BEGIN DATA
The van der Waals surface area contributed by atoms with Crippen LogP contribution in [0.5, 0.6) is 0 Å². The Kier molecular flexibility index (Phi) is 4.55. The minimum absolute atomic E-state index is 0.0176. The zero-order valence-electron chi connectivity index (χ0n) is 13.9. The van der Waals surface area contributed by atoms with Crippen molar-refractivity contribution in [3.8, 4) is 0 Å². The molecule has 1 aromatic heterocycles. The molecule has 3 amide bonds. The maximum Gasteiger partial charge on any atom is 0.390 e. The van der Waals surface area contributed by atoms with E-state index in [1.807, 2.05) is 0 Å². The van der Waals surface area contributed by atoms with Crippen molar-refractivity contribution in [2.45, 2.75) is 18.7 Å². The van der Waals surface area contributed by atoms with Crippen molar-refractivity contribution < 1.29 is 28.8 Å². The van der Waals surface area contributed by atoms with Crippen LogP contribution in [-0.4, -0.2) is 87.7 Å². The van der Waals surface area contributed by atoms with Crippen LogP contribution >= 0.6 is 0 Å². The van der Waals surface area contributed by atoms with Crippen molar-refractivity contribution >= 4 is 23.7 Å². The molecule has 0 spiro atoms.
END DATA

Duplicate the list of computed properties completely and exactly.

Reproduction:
The van der Waals surface area contributed by atoms with Crippen LogP contribution in [0.5, 0.6) is 0 Å². The Kier molecular flexibility index (Phi) is 4.55. The minimum absolute atomic E-state index is 0.0176. The zero-order valence-electron chi connectivity index (χ0n) is 13.9. The van der Waals surface area contributed by atoms with Crippen molar-refractivity contribution in [3.8, 4) is 0 Å². The molecule has 1 aromatic heterocycles. The molecule has 3 amide bonds. The maximum Gasteiger partial charge on any atom is 0.390 e. The van der Waals surface area contributed by atoms with E-state index in [1.807, 2.05) is 0 Å². The van der Waals surface area contributed by atoms with Crippen molar-refractivity contribution in [2.45, 2.75) is 18.7 Å². The van der Waals surface area contributed by atoms with Crippen molar-refractivity contribution < 1.29 is 28.8 Å². The van der Waals surface area contributed by atoms with Crippen LogP contribution in [-0.4, -0.2) is 87.7 Å². The van der Waals surface area contributed by atoms with Crippen LogP contribution >= 0.6 is 0 Å². The van der Waals surface area contributed by atoms with Crippen molar-refractivity contribution >= 4 is 23.7 Å². The molecule has 0 spiro atoms.